Oh gosh, Penelope, let’s put on our flowery wellies and dainty cotton gloves and skip into the garden where we shall accomplish a bit of light pruning before scones for tea with lashings of clotted cream!

What awfully jolly larks!

Penelope, my imaginary English gardening friend, has a perfect complexion, a comprehensive knowledge of horticulture, is stalwart and regular in her weeding habits, and knows exactly where, when and how to prune the triffids. She emerges from her light exercise glowing with health, her garden all tidied and ready to trip daintily into spring.

I, on the other hand, am currently bundled up in bed exhausted, chilled to the bone, back aching, clothing so muddy it can’t even go in the wash without first going in the wash. Meanwhile, the garden, in the manner of Libya’s Colonel Gaddafi, remains stubbornly unvanquished.

My nemesis?  Forget-me-nots and buttercups. And brambles. I turned my back for a mere instant to write a book, and while I napped (sorry, worked my fingers to the bone) the rest of life got completely out of hand. Bills piled up, letters went unanswered — and in the garden, legions of ruthless weed bastards marched in to choke the life out of everything good and pure and true. Neglect has left the peonies in the shade, the roses anaemic and the anemones listless.

Better check the rest of the family.


11 thoughts on “Tra la, tra lee, a gardener’s life for me.

  1. Tamzin 8 years ago

    My favourite way of dealing with the bastard weeds is to get some bark chips, or some nice dark compost, and just smother them. Then the garden beds look very neat, with just the new green leaves of poppies (or whatever plants I’ve chosen to spare from the soil-suffocation method) poking out. The only trouble is, I think I’m just feeding the weeds with a nutritious blanket of soil because they tend to come back bigger than ever….. Still, it looks fantastic for about a week.

  2. Annabel Pitcher 8 years ago

    I’m impressed you’re even attempting to garden. My husband and I were thrilled about our new house until we realised that meant we had to do all sorts of dull irritating things like mow the lawn and weed the flower bed and something else bollocks to do with the patio that apparently needs drainage or else it will flood in the manner of that time Noah lived in when God was a bit of a murderous bastard. Since becoming a home owner, I have learned lots of new words like grouting and ply wood. Bleurgh.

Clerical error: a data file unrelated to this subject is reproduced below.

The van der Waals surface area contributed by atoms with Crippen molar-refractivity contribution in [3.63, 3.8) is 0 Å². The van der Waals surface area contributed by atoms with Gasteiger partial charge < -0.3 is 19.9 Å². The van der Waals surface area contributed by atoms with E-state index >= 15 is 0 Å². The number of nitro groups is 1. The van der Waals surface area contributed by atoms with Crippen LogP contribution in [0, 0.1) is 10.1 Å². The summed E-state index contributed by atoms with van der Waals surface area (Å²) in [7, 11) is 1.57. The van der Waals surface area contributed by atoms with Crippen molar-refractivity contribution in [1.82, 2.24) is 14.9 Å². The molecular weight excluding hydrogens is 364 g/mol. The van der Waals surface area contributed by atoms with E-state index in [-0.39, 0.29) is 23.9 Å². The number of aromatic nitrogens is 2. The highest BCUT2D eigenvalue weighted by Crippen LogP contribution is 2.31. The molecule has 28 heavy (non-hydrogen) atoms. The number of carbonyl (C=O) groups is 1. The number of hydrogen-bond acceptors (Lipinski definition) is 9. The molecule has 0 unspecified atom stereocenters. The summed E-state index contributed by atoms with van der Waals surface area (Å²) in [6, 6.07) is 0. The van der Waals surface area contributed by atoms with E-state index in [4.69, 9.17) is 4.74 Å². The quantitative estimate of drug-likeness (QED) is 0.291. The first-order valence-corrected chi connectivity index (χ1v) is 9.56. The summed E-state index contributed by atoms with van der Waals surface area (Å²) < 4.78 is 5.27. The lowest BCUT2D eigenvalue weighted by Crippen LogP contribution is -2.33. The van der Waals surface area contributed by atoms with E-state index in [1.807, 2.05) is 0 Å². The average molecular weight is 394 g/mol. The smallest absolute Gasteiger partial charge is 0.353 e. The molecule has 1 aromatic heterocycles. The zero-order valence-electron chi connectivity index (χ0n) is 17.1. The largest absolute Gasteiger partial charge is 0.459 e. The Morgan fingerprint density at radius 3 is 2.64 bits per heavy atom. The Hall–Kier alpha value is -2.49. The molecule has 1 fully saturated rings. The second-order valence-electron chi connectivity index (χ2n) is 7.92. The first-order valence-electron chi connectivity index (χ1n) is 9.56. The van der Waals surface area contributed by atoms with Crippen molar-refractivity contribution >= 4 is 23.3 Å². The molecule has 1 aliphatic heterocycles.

P.S I’m another of Catherine’s authors and a big fan. Nice to say hi at last. My first book’s out Tuesday.

    1. Meg 8 years ago

      Congratulations on your book! Hope it’s a huge success…..

    2. Meg 8 years ago

      p.s. Saw it prominently displayed at Waterstone’s today.

  3. Mik 8 years ago

    Anaemic anemones would have been more alliterative. Or bungled beetroot. Chaotic carnations? Last one to zonked zinnias is a sissy!

    1. Meg 8 years ago

      Who’s the writer here Mik?

    2. MIk 8 years ago

      Of defo you.

  4. Kirsten Baron 8 years ago

    Just let it go and call it a wildlife garden. That’s what I do (but then I love the Forget-me-nots).

    1. Meg 8 years ago

      How do you think it got like this in the first place? Forget me nots and all. I love f-m-ns too — but there comes a point at which they just look like neglect.

  5. Maria 8 years ago

    Unrelated but hopefully complimentary to you: laid low in bed today with some sort of virus, the only thing I wanted to (re)read was How I Live Now. I find it comforting in a fairytale like way..

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